Week Twelve: Big Game

The ants were on the move. I pulled my head back below the open roof and called to the driver, “Hey…. wait…. Dickson, can you stop here?” Our guide dutifully brought the modified Land Rover to a shuddering halt, stopping just a few feet away from a ribbon of safari ants two inches wide that rippled across the rutted jeep trail. I thought my fellow photographers might appreciate the chance to see the ants through the open windows, but I was a little surprised when Dickson suggested we step outside the vehicle to have a closer look. Normally, visitors to the Masai Mara are conditioned to put a healthy amount of metal, glass, or electric fencing between themselves and the wilds of Africa.

I grabbed my camera and was almost out the door when Dickson, in an urgent, tight voice suddenly hissed, “Leopard hunting!” I noticed that our guide did not just say “leopard”… he said “leopard hunting” - a phrase that is several degrees more spine-chilling if you’re not expecting it. Out of the corner of his eye, Dickson had spotted a leopard within the frame of the side-view mirror, and the lethal-looking feline had been slinking just behind our vehicle. Within seconds, three photographers popped their heads out the top of our vehicle like prairie dogs, and the rapid clicking of shutters followed the leopard’s descent into a narrow gully. We drove to a different vantage point and watched the creature stride purposefully behind a curtain of exposed roots before it turned a corner and disappeared.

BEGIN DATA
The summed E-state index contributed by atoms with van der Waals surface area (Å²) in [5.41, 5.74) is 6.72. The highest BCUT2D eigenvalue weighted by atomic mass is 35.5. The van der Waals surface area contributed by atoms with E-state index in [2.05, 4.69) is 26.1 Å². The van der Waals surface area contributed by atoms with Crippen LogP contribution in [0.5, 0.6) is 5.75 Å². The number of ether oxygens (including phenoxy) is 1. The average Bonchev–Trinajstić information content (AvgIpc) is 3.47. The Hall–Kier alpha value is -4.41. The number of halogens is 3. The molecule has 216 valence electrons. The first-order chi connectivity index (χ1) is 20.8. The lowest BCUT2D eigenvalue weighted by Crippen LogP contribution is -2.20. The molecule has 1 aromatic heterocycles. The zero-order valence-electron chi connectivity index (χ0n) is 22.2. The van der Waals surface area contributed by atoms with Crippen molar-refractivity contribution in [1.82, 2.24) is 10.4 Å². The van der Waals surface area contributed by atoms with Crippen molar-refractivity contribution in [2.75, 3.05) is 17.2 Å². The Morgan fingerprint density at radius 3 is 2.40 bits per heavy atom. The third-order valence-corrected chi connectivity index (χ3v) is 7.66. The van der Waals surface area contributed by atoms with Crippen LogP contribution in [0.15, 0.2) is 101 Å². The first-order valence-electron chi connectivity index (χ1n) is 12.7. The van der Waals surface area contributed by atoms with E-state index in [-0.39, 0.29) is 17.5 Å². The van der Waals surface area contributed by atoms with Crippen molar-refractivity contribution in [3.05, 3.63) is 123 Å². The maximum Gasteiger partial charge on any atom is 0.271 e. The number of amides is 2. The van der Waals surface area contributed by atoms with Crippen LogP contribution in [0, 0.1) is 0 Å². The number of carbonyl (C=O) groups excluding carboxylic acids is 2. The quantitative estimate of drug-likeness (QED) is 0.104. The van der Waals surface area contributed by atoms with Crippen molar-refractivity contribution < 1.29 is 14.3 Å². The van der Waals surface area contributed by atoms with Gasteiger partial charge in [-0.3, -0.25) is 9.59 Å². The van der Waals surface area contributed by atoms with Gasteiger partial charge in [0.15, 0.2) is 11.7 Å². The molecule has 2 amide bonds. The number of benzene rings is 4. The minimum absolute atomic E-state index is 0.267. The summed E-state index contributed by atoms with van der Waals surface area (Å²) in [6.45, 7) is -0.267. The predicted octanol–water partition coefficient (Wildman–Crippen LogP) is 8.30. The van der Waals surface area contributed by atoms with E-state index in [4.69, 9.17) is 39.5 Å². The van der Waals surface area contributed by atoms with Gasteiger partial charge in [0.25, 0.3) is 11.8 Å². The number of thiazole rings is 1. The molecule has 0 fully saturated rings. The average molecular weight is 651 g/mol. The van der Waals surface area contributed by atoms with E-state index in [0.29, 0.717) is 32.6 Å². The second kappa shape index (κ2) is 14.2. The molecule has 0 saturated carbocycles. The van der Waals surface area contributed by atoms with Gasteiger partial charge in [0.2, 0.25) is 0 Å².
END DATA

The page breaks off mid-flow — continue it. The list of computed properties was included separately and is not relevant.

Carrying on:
Chasing big game on the northern Serengeti plains brings on a rush of adrenaline, making it difficult to want to leave rare animals alone, especially when one is in pursuit of the perfect picture. Some creatures are so used to tourists that they won’t even stir in their sleep when a vehicle approaches, but leopards are notoriously shy, and this cat was no exception. We lost track of the leopard in the gully and had to radio out for help in relocating it. Soon, the ravine was surrounded on all sides by vehicles whose passengers were all hoping to catch a glimpse of the rare animal. Normally, our safari group spreads itself out across the vast wildlife preserve, but this was the last morning game drive, and the rules had been relaxed. Our own vehicle saw the cat only briefly after the masses arrived… spots of brown and black upon ghostly white fur, drifting through the grasses… brief flashes of a nervous animal.

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